Are you an Editor, Author, or Journal Manager in need of help? Want to talk to us about workflow issues? This is your forum.
Moderators: jmacgreg, michael, vgabler, John
This forum is meant for general questions about the usability of OJS from an everyday user's perspective: journal managers, authors, and editors are welcome to post questions here, as are librarians and other support staff. We welcome general questions about the role of OJS and how the workflow works, as well as specific function- or user-related questions. What to do if you have general, workflow or usability questions about OJS:
1. Read the documentation
. We've written documentation to cover from OJS basics to system administration and code development, and we encourage you to read it.
2. take a look at the tutorials
. We will continue to add tutorials covering OJS basics as time goes on.
3. Post a question
. Questions are always welcome here, but if it's a technical question you should probably post to the OJS Technical Support
subforum; if you have a development question, try the OJS Development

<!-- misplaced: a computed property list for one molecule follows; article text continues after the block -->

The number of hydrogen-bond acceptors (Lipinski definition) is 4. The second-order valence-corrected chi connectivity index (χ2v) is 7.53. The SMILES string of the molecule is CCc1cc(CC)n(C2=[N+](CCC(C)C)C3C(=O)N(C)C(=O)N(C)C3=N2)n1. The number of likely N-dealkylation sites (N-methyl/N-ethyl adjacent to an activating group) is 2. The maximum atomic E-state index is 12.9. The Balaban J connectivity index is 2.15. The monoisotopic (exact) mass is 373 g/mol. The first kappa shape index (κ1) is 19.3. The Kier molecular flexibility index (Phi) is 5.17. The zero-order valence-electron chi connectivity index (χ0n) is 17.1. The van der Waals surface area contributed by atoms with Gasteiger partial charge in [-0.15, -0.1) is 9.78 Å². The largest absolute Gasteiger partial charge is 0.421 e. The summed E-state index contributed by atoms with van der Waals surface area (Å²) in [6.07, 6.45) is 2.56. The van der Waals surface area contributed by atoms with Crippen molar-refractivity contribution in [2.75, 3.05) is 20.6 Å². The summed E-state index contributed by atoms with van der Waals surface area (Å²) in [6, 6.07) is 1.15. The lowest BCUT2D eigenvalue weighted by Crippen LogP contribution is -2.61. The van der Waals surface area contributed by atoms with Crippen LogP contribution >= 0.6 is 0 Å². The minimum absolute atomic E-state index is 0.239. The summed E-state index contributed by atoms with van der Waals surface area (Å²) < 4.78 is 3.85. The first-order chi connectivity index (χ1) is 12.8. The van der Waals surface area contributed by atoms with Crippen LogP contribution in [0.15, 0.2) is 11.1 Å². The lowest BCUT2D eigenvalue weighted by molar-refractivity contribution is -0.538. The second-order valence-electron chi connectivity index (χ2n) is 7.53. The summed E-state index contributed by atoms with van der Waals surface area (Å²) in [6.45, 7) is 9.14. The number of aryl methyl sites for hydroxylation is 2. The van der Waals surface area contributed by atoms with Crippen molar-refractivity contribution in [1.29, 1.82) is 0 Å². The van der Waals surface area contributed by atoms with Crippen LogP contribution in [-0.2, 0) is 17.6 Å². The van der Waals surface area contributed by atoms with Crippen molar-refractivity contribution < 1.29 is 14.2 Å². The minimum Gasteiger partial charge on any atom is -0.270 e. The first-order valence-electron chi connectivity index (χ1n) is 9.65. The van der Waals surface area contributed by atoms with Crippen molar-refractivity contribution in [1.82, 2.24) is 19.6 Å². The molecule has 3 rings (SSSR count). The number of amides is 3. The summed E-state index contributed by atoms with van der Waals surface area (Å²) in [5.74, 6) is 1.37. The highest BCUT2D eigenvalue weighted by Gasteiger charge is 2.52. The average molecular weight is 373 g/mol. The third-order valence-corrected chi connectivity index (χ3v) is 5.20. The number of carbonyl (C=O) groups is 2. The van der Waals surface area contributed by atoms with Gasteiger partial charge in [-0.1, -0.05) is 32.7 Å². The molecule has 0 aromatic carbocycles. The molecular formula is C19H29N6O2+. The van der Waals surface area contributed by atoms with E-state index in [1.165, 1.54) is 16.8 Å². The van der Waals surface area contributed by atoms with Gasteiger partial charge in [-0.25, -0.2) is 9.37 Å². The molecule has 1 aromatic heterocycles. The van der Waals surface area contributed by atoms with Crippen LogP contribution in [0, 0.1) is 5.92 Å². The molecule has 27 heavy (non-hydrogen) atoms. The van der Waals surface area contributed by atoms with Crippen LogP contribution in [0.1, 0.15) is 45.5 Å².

I noticed that authors might remove author's version files associated with the current review round even after the paper has been published. I would prefer to disallow that, as there may be the need in the future to access these files. Is it something natural or rather it results from the fact that not all steps of the editorial process are utilized in our journal as they were designed in OJS? We skip copyediting (as a step in OJS, the copyediting is itself made during review) and from proofreading steps we only utilize the first one (Author) as the whole final proofreading is made in a single PDF file (there is no need to send the file to Proofreader and Layout Editor separately). And we do not use the option to send any file to Copyediting from the Review page. But I checked out to use every step and author is still able to remove the author's version file.
I think that journal managers should be able to enable/disable particular OJS modules based on the requirements of the editorial process. I know... easy to say. But not all the journals utilize such an expanded editorial process (at least some editorial steps are integrated into single one). Authors are often confused by too many options being not utilized in fact.
The OJS is being created as universal software for managing journals/editorial process, but at the same time it seems to be inflexible enough (yet great!), mainly with respect to the organization of the editorial process. Of course the editors may create some internal policies instructing what to use and how, but during real journal operation such "palliatives" often fails eventually. Maybe future versions are planned to be more flexible in this matter?
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